As in many fields of science, the vast majority of AI and NLP research and tools are developed in English; and other languages with a similar amount of users are underrepresented and fall behind
By leveraging its internal resources as well as the power of its fast growing community, John Snow Labs is addressing the problem of underrepresented languages and facilitating the use of the Spark NLP open source library for over 190 languages.
The problem of underrepresented languages in NLP
Most NLP models are trained with English datasets and other languages remain underrepresented. This comes in handy for the 17% of the world’s population who understands English and are looking for novel research on the topic, and those who’d like to use the models to analyze their own text written in English.
The problem is, most data around the globe is not generated in English. As an example, doctors at a local hospital in Istanbul probably write their reports in Turkish and not in English. As most NLP models are trained on English datasets, the data collected in Turkish is widely ignored and models trained in the language are missing or trained on poor datasets. Opportunities to use NLP to understand text in Turkish are therefore limited.
The rise of multilingual NLP models
To close the language gap in NLP, industry and researchers are increasingly focusing on NLP libraries in other languages, such as French, German, Swedish etc. However, with over 7000 spoken languages in the world, many languages are underrepresented and without the right approach, they will remain in the dark for many more years.
John Snow Labs started to train its Spark NLP library in non-English languages a couple of years back, using datasets in languages such as Chinese, German, French, Italian, Spanish or Russian. The increasing amount of languages used to train the tool led to more and more data scientists and engineers joining the Spark NLP community and downloading the library able to perform multilingual tasks. The increase in languages had a direct correlation with the number of Github downloads.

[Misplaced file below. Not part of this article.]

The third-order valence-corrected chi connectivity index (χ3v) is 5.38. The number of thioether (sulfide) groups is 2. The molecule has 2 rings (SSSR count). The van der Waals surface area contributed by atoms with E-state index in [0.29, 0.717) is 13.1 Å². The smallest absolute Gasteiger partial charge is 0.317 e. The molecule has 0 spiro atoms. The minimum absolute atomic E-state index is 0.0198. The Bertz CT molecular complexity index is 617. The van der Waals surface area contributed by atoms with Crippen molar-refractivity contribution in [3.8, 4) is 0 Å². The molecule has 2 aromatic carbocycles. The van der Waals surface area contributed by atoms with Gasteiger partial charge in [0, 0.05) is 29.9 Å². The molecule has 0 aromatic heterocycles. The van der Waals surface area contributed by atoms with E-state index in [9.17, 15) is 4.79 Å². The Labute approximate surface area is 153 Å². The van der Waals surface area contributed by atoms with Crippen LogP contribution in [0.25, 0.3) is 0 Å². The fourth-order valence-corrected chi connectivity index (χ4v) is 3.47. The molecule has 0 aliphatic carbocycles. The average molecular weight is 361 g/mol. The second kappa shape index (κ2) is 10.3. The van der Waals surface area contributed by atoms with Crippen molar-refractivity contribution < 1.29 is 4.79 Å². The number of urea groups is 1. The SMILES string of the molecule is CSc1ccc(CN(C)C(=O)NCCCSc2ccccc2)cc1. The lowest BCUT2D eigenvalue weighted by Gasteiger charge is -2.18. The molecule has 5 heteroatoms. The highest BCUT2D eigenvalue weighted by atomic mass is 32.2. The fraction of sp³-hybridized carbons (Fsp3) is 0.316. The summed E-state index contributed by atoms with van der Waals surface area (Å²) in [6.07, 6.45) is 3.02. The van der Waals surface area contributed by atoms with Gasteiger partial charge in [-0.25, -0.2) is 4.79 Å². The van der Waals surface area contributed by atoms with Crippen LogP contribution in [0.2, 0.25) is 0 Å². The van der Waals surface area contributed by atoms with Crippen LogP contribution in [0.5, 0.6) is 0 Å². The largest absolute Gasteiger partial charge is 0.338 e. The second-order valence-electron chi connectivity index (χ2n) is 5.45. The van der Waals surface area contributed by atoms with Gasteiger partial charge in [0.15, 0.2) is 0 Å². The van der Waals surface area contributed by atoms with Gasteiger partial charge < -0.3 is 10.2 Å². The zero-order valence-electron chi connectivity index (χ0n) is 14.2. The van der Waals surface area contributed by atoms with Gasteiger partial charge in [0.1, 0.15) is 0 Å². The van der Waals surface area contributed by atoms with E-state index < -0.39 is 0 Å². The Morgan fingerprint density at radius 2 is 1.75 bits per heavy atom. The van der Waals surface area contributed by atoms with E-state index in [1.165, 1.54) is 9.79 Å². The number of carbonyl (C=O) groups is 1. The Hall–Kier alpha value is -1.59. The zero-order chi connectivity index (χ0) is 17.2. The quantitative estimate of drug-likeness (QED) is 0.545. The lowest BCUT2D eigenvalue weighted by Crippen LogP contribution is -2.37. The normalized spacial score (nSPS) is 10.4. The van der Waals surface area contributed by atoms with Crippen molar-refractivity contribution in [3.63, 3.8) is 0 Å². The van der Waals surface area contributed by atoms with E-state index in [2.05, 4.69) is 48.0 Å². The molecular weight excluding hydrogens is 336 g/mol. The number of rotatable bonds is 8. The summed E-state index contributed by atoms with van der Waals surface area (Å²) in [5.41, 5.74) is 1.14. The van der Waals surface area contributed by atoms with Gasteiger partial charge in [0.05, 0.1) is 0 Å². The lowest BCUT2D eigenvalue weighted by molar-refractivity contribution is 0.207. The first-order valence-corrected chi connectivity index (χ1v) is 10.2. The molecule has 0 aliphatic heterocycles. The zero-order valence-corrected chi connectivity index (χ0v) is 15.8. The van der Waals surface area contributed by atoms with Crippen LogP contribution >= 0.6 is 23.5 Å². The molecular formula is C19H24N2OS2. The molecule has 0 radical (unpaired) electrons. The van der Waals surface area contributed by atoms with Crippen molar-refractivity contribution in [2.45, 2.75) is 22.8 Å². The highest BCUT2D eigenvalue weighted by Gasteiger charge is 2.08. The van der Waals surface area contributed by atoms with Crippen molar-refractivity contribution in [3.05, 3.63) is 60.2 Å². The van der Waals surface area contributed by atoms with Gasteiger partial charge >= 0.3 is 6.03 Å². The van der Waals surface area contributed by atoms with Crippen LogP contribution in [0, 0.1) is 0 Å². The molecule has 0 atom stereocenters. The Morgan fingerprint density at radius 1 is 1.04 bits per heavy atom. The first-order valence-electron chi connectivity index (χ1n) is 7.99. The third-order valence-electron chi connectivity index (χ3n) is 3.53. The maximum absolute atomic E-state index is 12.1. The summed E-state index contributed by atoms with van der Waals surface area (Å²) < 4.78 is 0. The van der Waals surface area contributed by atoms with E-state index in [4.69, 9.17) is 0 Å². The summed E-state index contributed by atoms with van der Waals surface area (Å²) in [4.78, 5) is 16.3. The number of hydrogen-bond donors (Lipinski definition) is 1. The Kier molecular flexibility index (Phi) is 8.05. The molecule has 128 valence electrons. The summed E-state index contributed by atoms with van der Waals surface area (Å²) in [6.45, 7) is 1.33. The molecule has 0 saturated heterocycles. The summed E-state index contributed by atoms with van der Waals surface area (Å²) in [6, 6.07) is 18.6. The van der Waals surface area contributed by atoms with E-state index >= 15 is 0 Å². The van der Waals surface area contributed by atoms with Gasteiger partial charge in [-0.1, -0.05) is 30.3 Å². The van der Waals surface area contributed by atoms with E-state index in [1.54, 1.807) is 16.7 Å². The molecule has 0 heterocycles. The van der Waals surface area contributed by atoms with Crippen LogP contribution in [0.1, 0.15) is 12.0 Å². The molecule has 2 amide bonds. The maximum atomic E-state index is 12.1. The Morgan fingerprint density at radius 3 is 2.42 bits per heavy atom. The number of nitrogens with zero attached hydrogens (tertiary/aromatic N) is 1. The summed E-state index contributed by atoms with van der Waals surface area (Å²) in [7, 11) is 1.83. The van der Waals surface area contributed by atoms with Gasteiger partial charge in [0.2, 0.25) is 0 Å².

A community approach to facilitate NLP tasks in multiple languages
Internal team members at John Snow Labs, as well as community members from across the world, contributed to training the model on multiple datasets in a wide range of languages. Fresh datasets were used to re-train the model in existing languages and develop it further by adding complete new languages to it.
Thanks to a fast growing Spark NLP community and a very multilingual team at John Snow Labs, the number of represented languages increased from 40 to 190 in the past 1.5 years. Additionally, languages with a very different structure were introduced, such as Arabic, which is read from right to left.
Some of these languages, including Arabic, Chinese, Finnish, German, French, Italian, Spanish, Dutch, Russian, are fully supported by the library and are able to perform all of the following rule-based tasks:
- Stop words removal -> filtering out irrelevant words before processing the analysis of the text, such as prepositions, pronouns, conjunctions, etc.
- Lemmatization -> method that switches any kind of a word to its base root mode.
- Part-of-Speech (POS) -> assigning parts of speech to each word, such as noun, verb, adjective etc.
- Word and sentence embeddings -> detecting text vectors for sentiment analytics, text classifications, Named Entity Recognition (NER)
- Sentence boundaries detection -> detecting where one sentence ends and another begins
- Language translation
- Spell checking
Other languages, such as Filipino, are still limited and able to perform some of the tasks mentioned above. John Snow Labs is closely collaborating with the community to amplify the available tasks for each language, asking the members for their needs to perform tasks in specific languages. This helps the team prioritize and focus on improving the library according to what the community really needs.
Looking into the future
There’s no doubt that NLP models trained in English still perform at a higher precision than those trained in multilingual languages. With few high-quality datasets available in some languages it can be challenging to reach results above 74% precision.
However, if a doctor had to decide whether to use an NLP model resulting in 74% precision or not to have one in place at all, they would probably choose the first option in order to gain valuable insights and automate tedious tasks.
What is more, the precision resulting from using Spark NLP in multiple languages is improving with every iteration the model is being trained, just as it happened with the English version of the model. That said, we need to start training the models on different languages now, so we can constantly improve their results and get them to where we’d like them to be in the future.